years ago I spent a little time in Thailand.
I had gone there to try to enter, at least in some small
way, into the extraordinary inner peace and serenity
which, years earlier, I had experienced when, for the
first time, I had entered a Buddhist temple. Now, several
years later, among the many temples I visited in Bangkok
was one which specially intrigued me - Wat
Phra Keaw - the Temple
of the Emerald Buddha. According to my guide, this particular
temple had been built at the time of King Mongkut.
The king, impressed by the stories he
had heard of England
and the wonders its factories could produce, had ordered
a shipload of fine English china for the royal palace.
route the ship ran into a typhoon
in the Gulf
When its cargo eventually was salvaged and unpacked,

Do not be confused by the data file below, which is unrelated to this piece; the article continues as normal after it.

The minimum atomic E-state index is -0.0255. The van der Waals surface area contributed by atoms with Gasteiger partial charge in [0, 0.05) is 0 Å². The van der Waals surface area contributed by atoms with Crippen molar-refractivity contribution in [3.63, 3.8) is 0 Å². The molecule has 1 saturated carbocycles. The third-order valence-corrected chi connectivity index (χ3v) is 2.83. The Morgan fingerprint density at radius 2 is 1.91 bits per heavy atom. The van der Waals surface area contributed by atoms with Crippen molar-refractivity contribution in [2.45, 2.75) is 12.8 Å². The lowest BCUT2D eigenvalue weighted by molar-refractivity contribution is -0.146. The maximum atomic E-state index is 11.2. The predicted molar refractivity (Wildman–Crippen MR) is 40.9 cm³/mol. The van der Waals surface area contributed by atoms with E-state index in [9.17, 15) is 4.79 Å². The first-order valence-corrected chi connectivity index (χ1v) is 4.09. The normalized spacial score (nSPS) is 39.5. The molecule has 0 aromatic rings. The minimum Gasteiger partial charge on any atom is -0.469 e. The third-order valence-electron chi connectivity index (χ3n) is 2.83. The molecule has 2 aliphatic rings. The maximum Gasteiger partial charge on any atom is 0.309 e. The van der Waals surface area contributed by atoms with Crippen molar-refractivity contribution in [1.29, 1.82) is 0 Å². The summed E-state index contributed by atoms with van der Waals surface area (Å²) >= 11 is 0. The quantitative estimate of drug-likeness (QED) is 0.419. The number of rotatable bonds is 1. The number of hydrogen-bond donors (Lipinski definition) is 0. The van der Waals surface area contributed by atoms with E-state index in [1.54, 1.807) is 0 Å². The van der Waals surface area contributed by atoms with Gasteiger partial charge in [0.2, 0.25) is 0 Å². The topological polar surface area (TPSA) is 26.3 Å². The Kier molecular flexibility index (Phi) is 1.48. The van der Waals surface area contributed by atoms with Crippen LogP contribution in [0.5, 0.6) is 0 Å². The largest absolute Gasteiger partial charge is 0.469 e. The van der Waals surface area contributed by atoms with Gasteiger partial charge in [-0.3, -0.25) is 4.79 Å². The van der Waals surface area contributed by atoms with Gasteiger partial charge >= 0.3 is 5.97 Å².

everything inside the crates was found smashed to pieces.
Rather than bewailing his loss, King Mongkut ordered
a temple to be built in honour of the Lord Buddha with
all the broken pieces of porcelain worked into those
most beautiful patterns which now covered the temple’s
entire façade 
it is that I would like
countless hundreds - thousands - millions,
the pain and brokenness of whose lives and hearts,
light of the God “Who Is” shines forth;
more immediately personal level,
dedicate this present volume
the voice of the prophet
in this land,
for - caring for -
broken reeds” of our time –
true friend -
life - in Christ.
truth of this story is vouched for by the Cultural
Attaché of Thailand and Tourist Authority of Thailand.
It is included here, both because it is a perfect
parable with which to sum up the human condition,
at the same time as it gives a wonderful insight
into something which lies very close to the heart
of Siddarth’s, the Lord Buddha’s teaching - as
it does to that of Jesus, the Christ …